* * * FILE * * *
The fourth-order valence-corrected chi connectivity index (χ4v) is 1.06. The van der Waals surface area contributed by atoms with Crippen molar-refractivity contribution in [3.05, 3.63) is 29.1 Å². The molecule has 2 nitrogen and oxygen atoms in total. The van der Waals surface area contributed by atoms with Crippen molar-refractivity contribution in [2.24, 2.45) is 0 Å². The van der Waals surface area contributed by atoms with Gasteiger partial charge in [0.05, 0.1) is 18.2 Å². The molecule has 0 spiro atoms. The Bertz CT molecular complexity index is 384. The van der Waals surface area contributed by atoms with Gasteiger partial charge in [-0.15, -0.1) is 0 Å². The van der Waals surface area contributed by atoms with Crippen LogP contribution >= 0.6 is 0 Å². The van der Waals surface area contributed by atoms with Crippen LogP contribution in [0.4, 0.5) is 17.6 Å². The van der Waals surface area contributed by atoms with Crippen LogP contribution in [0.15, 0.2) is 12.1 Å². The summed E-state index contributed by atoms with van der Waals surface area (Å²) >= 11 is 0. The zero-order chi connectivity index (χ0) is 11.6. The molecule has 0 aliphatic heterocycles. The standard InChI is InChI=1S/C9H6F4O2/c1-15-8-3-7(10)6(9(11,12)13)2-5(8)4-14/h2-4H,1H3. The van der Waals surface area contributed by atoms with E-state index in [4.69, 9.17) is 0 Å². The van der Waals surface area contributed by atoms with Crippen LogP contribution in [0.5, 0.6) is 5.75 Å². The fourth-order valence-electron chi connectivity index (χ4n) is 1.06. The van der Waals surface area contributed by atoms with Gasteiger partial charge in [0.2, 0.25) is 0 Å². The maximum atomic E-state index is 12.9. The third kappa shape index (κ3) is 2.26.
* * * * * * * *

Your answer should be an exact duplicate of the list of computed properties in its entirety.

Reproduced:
The fourth-order valence-corrected chi connectivity index (χ4v) is 1.06. The van der Waals surface area contributed by atoms with Crippen molar-refractivity contribution in [3.05, 3.63) is 29.1 Å². The molecule has 2 nitrogen and oxygen atoms in total. The van der Waals surface area contributed by atoms with Crippen molar-refractivity contribution in [2.24, 2.45) is 0 Å². The van der Waals surface area contributed by atoms with Gasteiger partial charge in [0.05, 0.1) is 18.2 Å². The molecule has 0 spiro atoms. The Bertz CT molecular complexity index is 384. The van der Waals surface area contributed by atoms with Gasteiger partial charge in [-0.15, -0.1) is 0 Å². The van der Waals surface area contributed by atoms with Crippen LogP contribution >= 0.6 is 0 Å². The van der Waals surface area contributed by atoms with Crippen LogP contribution in [0.4, 0.5) is 17.6 Å². The van der Waals surface area contributed by atoms with Crippen LogP contribution in [0.15, 0.2) is 12.1 Å². The summed E-state index contributed by atoms with van der Waals surface area (Å²) >= 11 is 0. The zero-order chi connectivity index (χ0) is 11.6. The molecule has 0 aliphatic heterocycles. The standard InChI is InChI=1S/C9H6F4O2/c1-15-8-3-7(10)6(9(11,12)13)2-5(8)4-14/h2-4H,1H3. The van der Waals surface area contributed by atoms with E-state index in [4.69, 9.17) is 0 Å². The van der Waals surface area contributed by atoms with Crippen LogP contribution in [0.5, 0.6) is 5.75 Å². The fourth-order valence-electron chi connectivity index (χ4n) is 1.06. The van der Waals surface area contributed by atoms with Gasteiger partial charge in [0.2, 0.25) is 0 Å². The maximum atomic E-state index is 12.9. The third kappa shape index (κ3) is 2.26.